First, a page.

Even though the Charleston location of DeSano Pizza Bakery is in its infancy — so much so that the establishment is currently just a skeleton of gray walls and window cutouts — we were excited to take a sneak peek at this brand new addition to the neighborhood. From what we could tell, owners Scott DeSano and Rory Brown have a gem of an idea on their hands. Think BYOB (wine and beer only) and chomping down on a pie 80 seconds after your order is placed.
DeSano operates a successful DeSano Pizza Bakery in Nashville, Tenn., and is diving headfirst into the Charleston food scene, taking what he’s learned from his Nashville store and applying it to his 94 Stuart St. location, between Morrison Drive and Meeting Street.
“With our pizza,” DeSano says, “you don’t get that sag as you do with American pizza. It’s truly an artisan product.” Desano Pizza Bakery may very well be the closest a Charleston pizza lover can get to Naples without actually leaving the Lowcountry. All of their ingredients are set to be imported from Italy, with the exception of produce.
DeSano led a group around the eatery, opening in mid to late August, emphasizing that the focus is on the pizza and not the restaurant. The no-frills layout is sectioned into three rooms: an entry room, a viewing room, and a dining room.
Customers will place their orders in the entry room and move through the viewing room, which exhibits DeSano’s ingredients, and then into the dining room where their order will be delivered.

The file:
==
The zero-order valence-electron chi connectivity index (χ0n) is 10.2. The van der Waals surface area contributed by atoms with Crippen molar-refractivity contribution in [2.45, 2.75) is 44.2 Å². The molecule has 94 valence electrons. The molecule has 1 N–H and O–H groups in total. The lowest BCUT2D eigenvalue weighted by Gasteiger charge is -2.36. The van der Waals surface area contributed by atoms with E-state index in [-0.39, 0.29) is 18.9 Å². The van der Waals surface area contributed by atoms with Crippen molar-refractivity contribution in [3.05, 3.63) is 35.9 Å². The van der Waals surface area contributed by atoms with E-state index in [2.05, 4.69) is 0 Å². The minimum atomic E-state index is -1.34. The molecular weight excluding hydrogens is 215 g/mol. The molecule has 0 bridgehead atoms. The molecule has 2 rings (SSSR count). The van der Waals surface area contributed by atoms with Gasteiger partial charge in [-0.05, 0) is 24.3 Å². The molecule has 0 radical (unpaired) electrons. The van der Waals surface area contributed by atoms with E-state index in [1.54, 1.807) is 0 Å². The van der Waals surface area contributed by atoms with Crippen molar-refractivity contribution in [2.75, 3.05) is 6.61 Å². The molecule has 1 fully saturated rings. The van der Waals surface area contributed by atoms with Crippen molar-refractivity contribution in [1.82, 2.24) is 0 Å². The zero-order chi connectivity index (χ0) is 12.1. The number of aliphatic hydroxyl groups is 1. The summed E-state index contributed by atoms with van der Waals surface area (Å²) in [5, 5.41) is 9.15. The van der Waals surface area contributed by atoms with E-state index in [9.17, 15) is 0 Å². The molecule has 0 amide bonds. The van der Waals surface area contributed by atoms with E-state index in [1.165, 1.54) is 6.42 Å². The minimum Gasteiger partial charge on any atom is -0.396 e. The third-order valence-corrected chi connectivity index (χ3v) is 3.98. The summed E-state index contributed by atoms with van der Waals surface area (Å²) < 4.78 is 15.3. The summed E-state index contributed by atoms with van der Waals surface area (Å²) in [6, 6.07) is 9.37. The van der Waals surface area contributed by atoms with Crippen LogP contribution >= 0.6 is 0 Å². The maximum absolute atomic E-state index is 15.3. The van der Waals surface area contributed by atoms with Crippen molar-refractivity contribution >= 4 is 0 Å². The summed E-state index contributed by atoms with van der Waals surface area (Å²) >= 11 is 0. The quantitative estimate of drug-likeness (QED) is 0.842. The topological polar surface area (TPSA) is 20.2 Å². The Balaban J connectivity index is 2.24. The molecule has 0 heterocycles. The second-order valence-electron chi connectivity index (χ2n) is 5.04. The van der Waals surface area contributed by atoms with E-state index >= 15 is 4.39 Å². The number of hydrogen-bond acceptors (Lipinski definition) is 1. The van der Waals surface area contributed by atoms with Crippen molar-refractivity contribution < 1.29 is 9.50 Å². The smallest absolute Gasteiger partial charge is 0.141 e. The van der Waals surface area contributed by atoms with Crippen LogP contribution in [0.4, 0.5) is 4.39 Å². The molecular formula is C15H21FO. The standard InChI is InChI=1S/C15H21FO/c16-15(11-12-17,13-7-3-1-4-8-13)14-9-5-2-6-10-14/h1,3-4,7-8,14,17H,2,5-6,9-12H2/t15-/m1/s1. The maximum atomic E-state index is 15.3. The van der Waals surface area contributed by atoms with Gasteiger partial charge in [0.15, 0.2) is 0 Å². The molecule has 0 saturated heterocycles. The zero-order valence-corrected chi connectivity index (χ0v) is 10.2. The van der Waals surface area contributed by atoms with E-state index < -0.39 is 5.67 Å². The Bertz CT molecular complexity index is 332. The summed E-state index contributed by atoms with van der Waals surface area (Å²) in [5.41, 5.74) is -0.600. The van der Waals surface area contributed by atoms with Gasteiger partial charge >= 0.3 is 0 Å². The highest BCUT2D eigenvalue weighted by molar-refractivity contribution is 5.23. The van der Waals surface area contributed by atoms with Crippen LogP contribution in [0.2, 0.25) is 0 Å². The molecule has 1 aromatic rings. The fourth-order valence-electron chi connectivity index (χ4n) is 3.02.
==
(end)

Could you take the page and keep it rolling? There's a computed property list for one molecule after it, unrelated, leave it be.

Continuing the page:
Observing the pizza-making process is a part of the customer’s eating experience. The dining room is where the pizza will be prepped and pulled and cooked in one of three massive 6,000-pound ovens imported straight from Naples. The pies will then be brought to the table on a cookie sheet, ready to be consumed.
A big screen TV tuned into soccer matches will offer diners a quick distraction from their meals. For seating, DeSano and Brown plan to provide a number of large community tables and high top tables in the larger room, while there will be two community tables in the viewing room.
“The energy is meant to be communicative,” says DeSano. Referring to his Nashville branch, he says that the energy level is “palpable when it’s popping.”
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